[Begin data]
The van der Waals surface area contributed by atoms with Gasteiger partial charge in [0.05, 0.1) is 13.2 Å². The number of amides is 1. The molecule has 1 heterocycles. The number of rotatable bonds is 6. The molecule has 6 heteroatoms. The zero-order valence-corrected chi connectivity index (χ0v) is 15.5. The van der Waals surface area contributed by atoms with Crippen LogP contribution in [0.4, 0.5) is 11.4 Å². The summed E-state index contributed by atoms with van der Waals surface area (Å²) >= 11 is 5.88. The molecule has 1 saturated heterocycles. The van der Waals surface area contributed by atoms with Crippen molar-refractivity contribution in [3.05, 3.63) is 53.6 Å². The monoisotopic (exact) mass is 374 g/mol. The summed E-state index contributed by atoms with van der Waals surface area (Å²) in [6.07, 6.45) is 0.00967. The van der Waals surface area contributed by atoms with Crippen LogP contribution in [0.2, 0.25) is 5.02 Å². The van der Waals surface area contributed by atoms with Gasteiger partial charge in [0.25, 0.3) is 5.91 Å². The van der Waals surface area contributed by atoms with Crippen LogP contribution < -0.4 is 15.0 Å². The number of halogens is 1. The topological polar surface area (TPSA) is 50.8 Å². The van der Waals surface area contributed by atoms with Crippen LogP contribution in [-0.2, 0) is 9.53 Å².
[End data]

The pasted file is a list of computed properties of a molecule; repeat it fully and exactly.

The van der Waals surface area contributed by atoms with Gasteiger partial charge in [0.05, 0.1) is 13.2 Å². The number of amides is 1. The molecule has 1 heterocycles. The number of rotatable bonds is 6. The molecule has 6 heteroatoms. The zero-order valence-corrected chi connectivity index (χ0v) is 15.5. The van der Waals surface area contributed by atoms with Crippen LogP contribution in [0.4, 0.5) is 11.4 Å². The summed E-state index contributed by atoms with van der Waals surface area (Å²) >= 11 is 5.88. The molecule has 1 saturated heterocycles. The van der Waals surface area contributed by atoms with Crippen molar-refractivity contribution in [3.05, 3.63) is 53.6 Å². The monoisotopic (exact) mass is 374 g/mol. The summed E-state index contributed by atoms with van der Waals surface area (Å²) in [6.07, 6.45) is 0.00967. The van der Waals surface area contributed by atoms with Crippen LogP contribution in [0.2, 0.25) is 5.02 Å². The van der Waals surface area contributed by atoms with Gasteiger partial charge in [0.25, 0.3) is 5.91 Å². The van der Waals surface area contributed by atoms with Crippen LogP contribution < -0.4 is 15.0 Å². The number of halogens is 1. The topological polar surface area (TPSA) is 50.8 Å². The van der Waals surface area contributed by atoms with Crippen LogP contribution in [-0.2, 0) is 9.53 Å².